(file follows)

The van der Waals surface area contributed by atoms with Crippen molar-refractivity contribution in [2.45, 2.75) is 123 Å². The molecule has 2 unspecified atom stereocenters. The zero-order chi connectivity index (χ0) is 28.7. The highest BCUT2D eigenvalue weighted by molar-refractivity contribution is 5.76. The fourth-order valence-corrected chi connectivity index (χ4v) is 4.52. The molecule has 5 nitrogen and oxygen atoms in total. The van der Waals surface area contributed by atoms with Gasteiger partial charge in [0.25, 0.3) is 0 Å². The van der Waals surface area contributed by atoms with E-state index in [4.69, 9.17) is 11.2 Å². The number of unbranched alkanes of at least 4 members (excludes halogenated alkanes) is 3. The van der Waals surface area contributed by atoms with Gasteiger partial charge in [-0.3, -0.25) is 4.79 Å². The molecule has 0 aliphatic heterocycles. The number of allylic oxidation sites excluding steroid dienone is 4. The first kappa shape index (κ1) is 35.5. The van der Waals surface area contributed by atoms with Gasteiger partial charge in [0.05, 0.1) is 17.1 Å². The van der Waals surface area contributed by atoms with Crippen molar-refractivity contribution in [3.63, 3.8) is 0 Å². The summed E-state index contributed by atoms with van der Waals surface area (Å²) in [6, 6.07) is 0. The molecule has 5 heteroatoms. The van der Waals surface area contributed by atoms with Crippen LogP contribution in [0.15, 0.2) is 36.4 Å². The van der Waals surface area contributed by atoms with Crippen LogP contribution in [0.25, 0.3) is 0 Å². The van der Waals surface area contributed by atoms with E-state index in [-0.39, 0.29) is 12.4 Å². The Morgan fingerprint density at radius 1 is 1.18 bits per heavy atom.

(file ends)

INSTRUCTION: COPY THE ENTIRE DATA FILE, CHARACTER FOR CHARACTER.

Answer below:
The van der Waals surface area contributed by atoms with Crippen molar-refractivity contribution in [2.45, 2.75) is 123 Å². The molecule has 2 unspecified atom stereocenters. The zero-order chi connectivity index (χ0) is 28.7. The highest BCUT2D eigenvalue weighted by molar-refractivity contribution is 5.76. The fourth-order valence-corrected chi connectivity index (χ4v) is 4.52. The molecule has 5 nitrogen and oxygen atoms in total. The van der Waals surface area contributed by atoms with Gasteiger partial charge in [0.25, 0.3) is 0 Å². The van der Waals surface area contributed by atoms with E-state index in [4.69, 9.17) is 11.2 Å². The number of unbranched alkanes of at least 4 members (excludes halogenated alkanes) is 3. The van der Waals surface area contributed by atoms with Gasteiger partial charge in [-0.3, -0.25) is 4.79 Å². The molecule has 0 aliphatic heterocycles. The number of allylic oxidation sites excluding steroid dienone is 4. The first kappa shape index (κ1) is 35.5. The van der Waals surface area contributed by atoms with Gasteiger partial charge in [0.05, 0.1) is 17.1 Å². The van der Waals surface area contributed by atoms with Crippen molar-refractivity contribution in [3.63, 3.8) is 0 Å². The summed E-state index contributed by atoms with van der Waals surface area (Å²) in [6, 6.07) is 0. The molecule has 5 heteroatoms. The van der Waals surface area contributed by atoms with Crippen LogP contribution in [0.15, 0.2) is 36.4 Å². The van der Waals surface area contributed by atoms with Crippen LogP contribution in [0.25, 0.3) is 0 Å². The van der Waals surface area contributed by atoms with E-state index in [-0.39, 0.29) is 12.4 Å². The Morgan fingerprint density at radius 1 is 1.18 bits per heavy atom.